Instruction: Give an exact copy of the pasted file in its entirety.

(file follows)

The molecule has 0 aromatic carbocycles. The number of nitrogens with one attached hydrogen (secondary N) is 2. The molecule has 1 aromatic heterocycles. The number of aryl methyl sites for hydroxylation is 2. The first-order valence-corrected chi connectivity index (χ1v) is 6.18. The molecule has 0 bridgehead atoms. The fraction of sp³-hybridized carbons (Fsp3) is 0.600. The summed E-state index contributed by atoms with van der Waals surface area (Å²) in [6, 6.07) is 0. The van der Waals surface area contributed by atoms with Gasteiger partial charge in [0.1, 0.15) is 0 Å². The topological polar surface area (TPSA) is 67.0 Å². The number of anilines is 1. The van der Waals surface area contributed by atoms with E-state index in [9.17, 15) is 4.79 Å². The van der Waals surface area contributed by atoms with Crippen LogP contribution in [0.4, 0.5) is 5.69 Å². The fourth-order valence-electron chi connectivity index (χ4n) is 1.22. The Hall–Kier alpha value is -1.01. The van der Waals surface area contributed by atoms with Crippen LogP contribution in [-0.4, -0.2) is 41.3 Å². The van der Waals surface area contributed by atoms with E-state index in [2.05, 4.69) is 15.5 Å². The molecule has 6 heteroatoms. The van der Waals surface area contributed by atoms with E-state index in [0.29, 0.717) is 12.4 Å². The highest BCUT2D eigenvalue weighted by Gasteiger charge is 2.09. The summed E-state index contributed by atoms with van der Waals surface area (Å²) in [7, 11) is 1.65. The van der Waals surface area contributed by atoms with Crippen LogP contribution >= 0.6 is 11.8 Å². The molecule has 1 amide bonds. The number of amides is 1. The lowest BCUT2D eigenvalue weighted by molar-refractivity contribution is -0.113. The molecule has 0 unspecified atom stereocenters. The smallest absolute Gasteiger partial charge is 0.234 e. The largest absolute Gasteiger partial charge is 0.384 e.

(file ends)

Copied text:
The molecule has 0 aromatic carbocycles. The number of nitrogens with one attached hydrogen (secondary N) is 2. The molecule has 1 aromatic heterocycles. The number of aryl methyl sites for hydroxylation is 2. The first-order valence-corrected chi connectivity index (χ1v) is 6.18. The molecule has 0 bridgehead atoms. The fraction of sp³-hybridized carbons (Fsp3) is 0.600. The summed E-state index contributed by atoms with van der Waals surface area (Å²) in [6, 6.07) is 0. The van der Waals surface area contributed by atoms with Gasteiger partial charge in [0.1, 0.15) is 0 Å². The topological polar surface area (TPSA) is 67.0 Å². The number of anilines is 1. The van der Waals surface area contributed by atoms with E-state index in [9.17, 15) is 4.79 Å². The van der Waals surface area contributed by atoms with Crippen LogP contribution in [0.4, 0.5) is 5.69 Å². The fourth-order valence-electron chi connectivity index (χ4n) is 1.22. The Hall–Kier alpha value is -1.01. The van der Waals surface area contributed by atoms with Crippen LogP contribution in [-0.4, -0.2) is 41.3 Å². The van der Waals surface area contributed by atoms with E-state index in [2.05, 4.69) is 15.5 Å². The molecule has 6 heteroatoms. The van der Waals surface area contributed by atoms with E-state index in [0.29, 0.717) is 12.4 Å². The highest BCUT2D eigenvalue weighted by Gasteiger charge is 2.09. The summed E-state index contributed by atoms with van der Waals surface area (Å²) in [7, 11) is 1.65. The van der Waals surface area contributed by atoms with Crippen LogP contribution >= 0.6 is 11.8 Å². The molecule has 1 amide bonds. The number of amides is 1. The lowest BCUT2D eigenvalue weighted by molar-refractivity contribution is -0.113. The molecule has 0 unspecified atom stereocenters. The smallest absolute Gasteiger partial charge is 0.234 e. The largest absolute Gasteiger partial charge is 0.384 e.